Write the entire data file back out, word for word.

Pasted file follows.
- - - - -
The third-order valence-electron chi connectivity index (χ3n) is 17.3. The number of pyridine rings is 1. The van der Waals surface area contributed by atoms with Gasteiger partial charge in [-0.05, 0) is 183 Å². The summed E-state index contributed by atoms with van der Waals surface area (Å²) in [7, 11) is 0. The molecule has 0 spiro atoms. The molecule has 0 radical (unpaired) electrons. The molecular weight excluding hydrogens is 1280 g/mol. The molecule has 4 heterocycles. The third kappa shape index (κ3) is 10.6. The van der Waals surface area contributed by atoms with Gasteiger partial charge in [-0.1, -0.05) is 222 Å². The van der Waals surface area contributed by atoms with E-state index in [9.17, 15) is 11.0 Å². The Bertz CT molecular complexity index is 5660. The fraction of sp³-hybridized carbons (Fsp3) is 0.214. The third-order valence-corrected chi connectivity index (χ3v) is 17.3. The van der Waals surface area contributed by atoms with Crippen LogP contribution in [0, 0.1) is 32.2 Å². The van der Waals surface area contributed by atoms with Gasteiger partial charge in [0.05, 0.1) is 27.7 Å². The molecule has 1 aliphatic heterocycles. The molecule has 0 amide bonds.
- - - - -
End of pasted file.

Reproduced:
The third-order valence-electron chi connectivity index (χ3n) is 17.3. The number of pyridine rings is 1. The van der Waals surface area contributed by atoms with Gasteiger partial charge in [-0.05, 0) is 183 Å². The summed E-state index contributed by atoms with van der Waals surface area (Å²) in [7, 11) is 0. The molecule has 0 spiro atoms. The molecule has 0 radical (unpaired) electrons. The molecular weight excluding hydrogens is 1280 g/mol. The molecule has 4 heterocycles. The third kappa shape index (κ3) is 10.6. The van der Waals surface area contributed by atoms with Gasteiger partial charge in [-0.1, -0.05) is 222 Å². The van der Waals surface area contributed by atoms with E-state index in [9.17, 15) is 11.0 Å². The Bertz CT molecular complexity index is 5660. The fraction of sp³-hybridized carbons (Fsp3) is 0.214. The third-order valence-corrected chi connectivity index (χ3v) is 17.3. The van der Waals surface area contributed by atoms with Crippen LogP contribution in [0, 0.1) is 32.2 Å². The van der Waals surface area contributed by atoms with Gasteiger partial charge in [0.05, 0.1) is 27.7 Å². The molecule has 1 aliphatic heterocycles. The molecule has 0 amide bonds.